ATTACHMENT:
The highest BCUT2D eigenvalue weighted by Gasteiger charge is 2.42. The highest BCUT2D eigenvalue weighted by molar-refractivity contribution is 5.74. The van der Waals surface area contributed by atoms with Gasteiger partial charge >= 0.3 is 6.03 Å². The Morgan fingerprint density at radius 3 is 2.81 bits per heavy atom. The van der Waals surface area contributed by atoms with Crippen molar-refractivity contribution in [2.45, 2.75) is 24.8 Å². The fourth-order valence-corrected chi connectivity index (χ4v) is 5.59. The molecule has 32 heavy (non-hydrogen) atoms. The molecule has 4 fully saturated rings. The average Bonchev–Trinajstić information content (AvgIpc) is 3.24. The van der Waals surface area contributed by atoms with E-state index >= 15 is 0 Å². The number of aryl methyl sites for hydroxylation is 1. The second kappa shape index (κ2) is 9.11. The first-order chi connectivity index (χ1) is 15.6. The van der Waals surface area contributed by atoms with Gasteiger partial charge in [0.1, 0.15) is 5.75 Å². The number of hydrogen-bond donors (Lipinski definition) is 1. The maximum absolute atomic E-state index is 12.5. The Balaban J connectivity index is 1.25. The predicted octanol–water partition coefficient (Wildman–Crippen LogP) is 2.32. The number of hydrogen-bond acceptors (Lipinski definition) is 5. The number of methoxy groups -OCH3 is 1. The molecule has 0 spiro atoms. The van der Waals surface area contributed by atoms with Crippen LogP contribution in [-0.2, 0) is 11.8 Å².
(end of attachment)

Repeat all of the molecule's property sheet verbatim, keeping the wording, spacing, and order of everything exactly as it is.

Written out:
The highest BCUT2D eigenvalue weighted by Gasteiger charge is 2.42. The highest BCUT2D eigenvalue weighted by molar-refractivity contribution is 5.74. The van der Waals surface area contributed by atoms with Gasteiger partial charge >= 0.3 is 6.03 Å². The Morgan fingerprint density at radius 3 is 2.81 bits per heavy atom. The van der Waals surface area contributed by atoms with Crippen molar-refractivity contribution in [2.45, 2.75) is 24.8 Å². The fourth-order valence-corrected chi connectivity index (χ4v) is 5.59. The molecule has 32 heavy (non-hydrogen) atoms. The molecule has 4 fully saturated rings. The average Bonchev–Trinajstić information content (AvgIpc) is 3.24. The van der Waals surface area contributed by atoms with E-state index >= 15 is 0 Å². The number of aryl methyl sites for hydroxylation is 1. The second kappa shape index (κ2) is 9.11. The first-order chi connectivity index (χ1) is 15.6. The van der Waals surface area contributed by atoms with Gasteiger partial charge in [0.1, 0.15) is 5.75 Å². The number of hydrogen-bond donors (Lipinski definition) is 1. The maximum absolute atomic E-state index is 12.5. The Balaban J connectivity index is 1.25. The predicted octanol–water partition coefficient (Wildman–Crippen LogP) is 2.32. The number of hydrogen-bond acceptors (Lipinski definition) is 5. The number of methoxy groups -OCH3 is 1. The molecule has 0 spiro atoms. The van der Waals surface area contributed by atoms with Crippen LogP contribution in [-0.2, 0) is 11.8 Å².